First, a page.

In my role as a venture capitalist, the answers to these questions will help me determine if startups that are building optimized networking devices, improving network security, virtualizing storage, and so forth are required in today’s market.

Allan Leinwand is a venture partner with Panorama Capital and founder of Vyatta. He was also the CTO of Digital Island.

  1. Internet business is highly layered today. And Web 2.0 is qualified to be an application layer and really don’t need to worry more about the infrastructure. They can start from commodity hosting plan as “electricity”. However, if they dig into depth with growing number of users and joint social connections between those users, they have to pay more attention on the peak of networking. Like the problem with Friendster two years ago.

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  2. Interesting post. I tend to agree with the CTO … if they’re plugging into something like Amazon’s server services.

    If not, however, they better know something about the mechanics of how their solution will be delivered. Even a trucking company cares about the road conditions, which routes are faster, and so on.

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  3. If the company is at the stage of concept building, the CTO may more focus on the application technology like J2EE or PHP or Rails. Until they want they have beta users and really concern about operation, then networks knowledge is must.

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  4. The internet is like electricity – you need to understand it well once your needs scale. The same is true for heating, hardware failure rates and disk throughput. Most companies will never get to the critical mass where these are even an issue (it’s amazing what you can do with even just one server these days). However, from my experience once you do you find good network engineers hard to find.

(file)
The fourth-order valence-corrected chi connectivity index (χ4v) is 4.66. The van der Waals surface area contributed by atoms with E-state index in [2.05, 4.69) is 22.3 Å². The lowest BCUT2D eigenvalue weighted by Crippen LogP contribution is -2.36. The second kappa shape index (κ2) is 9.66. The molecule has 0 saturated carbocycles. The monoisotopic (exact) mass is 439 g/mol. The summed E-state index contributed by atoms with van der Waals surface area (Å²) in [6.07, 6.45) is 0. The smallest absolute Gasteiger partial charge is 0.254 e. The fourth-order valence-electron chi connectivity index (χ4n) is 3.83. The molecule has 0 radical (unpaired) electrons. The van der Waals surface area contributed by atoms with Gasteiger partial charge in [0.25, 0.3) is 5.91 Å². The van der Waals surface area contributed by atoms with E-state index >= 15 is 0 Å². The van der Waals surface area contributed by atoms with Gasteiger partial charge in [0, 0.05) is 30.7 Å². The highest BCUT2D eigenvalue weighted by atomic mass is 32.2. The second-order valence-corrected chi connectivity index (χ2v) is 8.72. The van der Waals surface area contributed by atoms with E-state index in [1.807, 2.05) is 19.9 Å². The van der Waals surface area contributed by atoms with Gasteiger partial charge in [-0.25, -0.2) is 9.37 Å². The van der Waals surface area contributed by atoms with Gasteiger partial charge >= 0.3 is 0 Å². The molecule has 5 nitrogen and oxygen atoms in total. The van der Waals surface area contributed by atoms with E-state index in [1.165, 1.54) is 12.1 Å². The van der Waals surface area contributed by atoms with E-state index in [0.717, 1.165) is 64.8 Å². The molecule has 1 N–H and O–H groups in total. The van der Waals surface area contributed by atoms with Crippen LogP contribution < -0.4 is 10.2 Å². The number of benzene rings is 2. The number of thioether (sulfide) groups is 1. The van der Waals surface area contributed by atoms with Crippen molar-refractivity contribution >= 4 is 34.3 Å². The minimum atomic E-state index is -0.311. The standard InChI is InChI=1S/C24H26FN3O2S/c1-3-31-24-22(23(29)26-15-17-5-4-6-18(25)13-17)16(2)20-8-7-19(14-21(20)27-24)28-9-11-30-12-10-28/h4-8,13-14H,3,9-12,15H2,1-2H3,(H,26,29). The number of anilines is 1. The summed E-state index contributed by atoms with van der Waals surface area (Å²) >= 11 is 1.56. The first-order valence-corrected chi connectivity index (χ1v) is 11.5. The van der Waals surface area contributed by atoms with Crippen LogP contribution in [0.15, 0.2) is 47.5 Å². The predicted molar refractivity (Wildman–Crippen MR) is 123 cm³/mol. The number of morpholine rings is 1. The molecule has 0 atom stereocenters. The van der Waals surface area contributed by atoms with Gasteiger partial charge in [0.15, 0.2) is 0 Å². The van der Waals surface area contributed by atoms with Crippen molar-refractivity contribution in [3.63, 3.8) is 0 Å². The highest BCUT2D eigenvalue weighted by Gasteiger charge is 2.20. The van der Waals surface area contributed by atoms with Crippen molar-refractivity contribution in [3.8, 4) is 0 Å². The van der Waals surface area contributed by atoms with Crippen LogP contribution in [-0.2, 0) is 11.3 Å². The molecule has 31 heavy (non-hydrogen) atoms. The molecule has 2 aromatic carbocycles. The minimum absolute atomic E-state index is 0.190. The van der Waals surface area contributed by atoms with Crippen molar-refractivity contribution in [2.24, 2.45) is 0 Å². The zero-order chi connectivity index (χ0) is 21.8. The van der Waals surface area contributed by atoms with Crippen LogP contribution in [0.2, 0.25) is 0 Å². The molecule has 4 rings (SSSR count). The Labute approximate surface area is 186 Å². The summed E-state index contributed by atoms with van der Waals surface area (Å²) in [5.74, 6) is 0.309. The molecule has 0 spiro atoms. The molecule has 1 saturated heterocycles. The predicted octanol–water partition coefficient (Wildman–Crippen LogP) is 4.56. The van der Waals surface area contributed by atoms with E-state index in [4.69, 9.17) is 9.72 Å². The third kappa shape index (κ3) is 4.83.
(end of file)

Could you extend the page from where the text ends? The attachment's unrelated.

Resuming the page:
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  5. I tend to agree with you about what lies outside the rack being largely irrelevant to most upstart web application/service providers, but I wouldn’t go so far as to throw load balancers, switches, and other technologies clearly within the control of the company into that mix.

    Do I care about the internals of how my co-lo communicates with the outside world? Probably not. But do I care how my Netscaler distributes traffic between all of my own servers? Hell yes. Some people may do without a traditional load balancer in favor of robin-robin DNS (WordPress.com and Bloglines do this) but even in that case, you need to know what it does and how it works.

    The other option, of course, is running everything on one machine, which a low-volume company can get away with, but you almost don’t even need a CTO for that sort of company. Or you can use managed hosting, which is extremely expensive.

    I guess my point is, I would separate pools of knowledge into “outside the rack” and “inside the rack”. Does outside the rack knowledge matter a lot less now? Sure. Inside the rack? Probably not.

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  6. Jesse Kopelman Tuesday, April 10, 2007

    The problem with electricity is that maybe we take it a little too much for granted. Lack of choice, ever increasing costs, rolling blackouts anyone? Is this really what we want in terms of Internet?

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  7. Has the internet reached a level of abstraction comparable to plugging into an electrical socket?